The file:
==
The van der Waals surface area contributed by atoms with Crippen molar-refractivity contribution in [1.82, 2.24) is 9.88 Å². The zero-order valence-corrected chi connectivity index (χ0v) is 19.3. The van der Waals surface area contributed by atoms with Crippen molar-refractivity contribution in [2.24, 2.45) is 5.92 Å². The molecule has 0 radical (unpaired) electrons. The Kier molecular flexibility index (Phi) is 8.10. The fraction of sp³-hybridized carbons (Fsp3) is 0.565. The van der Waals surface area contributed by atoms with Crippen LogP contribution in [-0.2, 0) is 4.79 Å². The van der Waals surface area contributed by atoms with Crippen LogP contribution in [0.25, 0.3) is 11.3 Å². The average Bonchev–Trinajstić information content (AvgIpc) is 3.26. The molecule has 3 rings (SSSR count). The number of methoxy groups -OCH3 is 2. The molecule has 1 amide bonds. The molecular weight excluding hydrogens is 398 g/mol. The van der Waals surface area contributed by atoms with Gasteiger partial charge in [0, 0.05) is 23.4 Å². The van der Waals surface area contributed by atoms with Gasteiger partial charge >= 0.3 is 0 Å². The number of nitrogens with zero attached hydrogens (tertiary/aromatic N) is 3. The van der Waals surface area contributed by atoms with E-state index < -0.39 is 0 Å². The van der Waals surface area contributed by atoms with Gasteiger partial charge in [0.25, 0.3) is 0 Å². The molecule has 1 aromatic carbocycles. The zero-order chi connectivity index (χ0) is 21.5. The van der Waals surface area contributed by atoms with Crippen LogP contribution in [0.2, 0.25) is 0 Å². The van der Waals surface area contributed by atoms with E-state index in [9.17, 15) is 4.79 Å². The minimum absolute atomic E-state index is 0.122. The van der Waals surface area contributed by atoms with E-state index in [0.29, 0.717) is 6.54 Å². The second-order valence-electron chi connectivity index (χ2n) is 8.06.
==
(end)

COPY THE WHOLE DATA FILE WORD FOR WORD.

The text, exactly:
The van der Waals surface area contributed by atoms with Crippen molar-refractivity contribution in [1.82, 2.24) is 9.88 Å². The zero-order valence-corrected chi connectivity index (χ0v) is 19.3. The van der Waals surface area contributed by atoms with Crippen molar-refractivity contribution in [2.24, 2.45) is 5.92 Å². The molecule has 0 radical (unpaired) electrons. The Kier molecular flexibility index (Phi) is 8.10. The fraction of sp³-hybridized carbons (Fsp3) is 0.565. The van der Waals surface area contributed by atoms with Crippen LogP contribution in [-0.2, 0) is 4.79 Å². The van der Waals surface area contributed by atoms with Crippen LogP contribution in [0.25, 0.3) is 11.3 Å². The average Bonchev–Trinajstić information content (AvgIpc) is 3.26. The molecule has 3 rings (SSSR count). The number of methoxy groups -OCH3 is 2. The molecule has 1 amide bonds. The molecular weight excluding hydrogens is 398 g/mol. The van der Waals surface area contributed by atoms with Gasteiger partial charge in [0, 0.05) is 23.4 Å². The van der Waals surface area contributed by atoms with Gasteiger partial charge >= 0.3 is 0 Å². The number of nitrogens with zero attached hydrogens (tertiary/aromatic N) is 3. The van der Waals surface area contributed by atoms with E-state index < -0.39 is 0 Å². The van der Waals surface area contributed by atoms with Gasteiger partial charge in [0.25, 0.3) is 0 Å². The molecule has 1 aromatic carbocycles. The zero-order chi connectivity index (χ0) is 21.5. The van der Waals surface area contributed by atoms with Crippen LogP contribution in [0.2, 0.25) is 0 Å². The van der Waals surface area contributed by atoms with E-state index in [9.17, 15) is 4.79 Å². The minimum absolute atomic E-state index is 0.122. The van der Waals surface area contributed by atoms with E-state index in [0.29, 0.717) is 6.54 Å². The second-order valence-electron chi connectivity index (χ2n) is 8.06.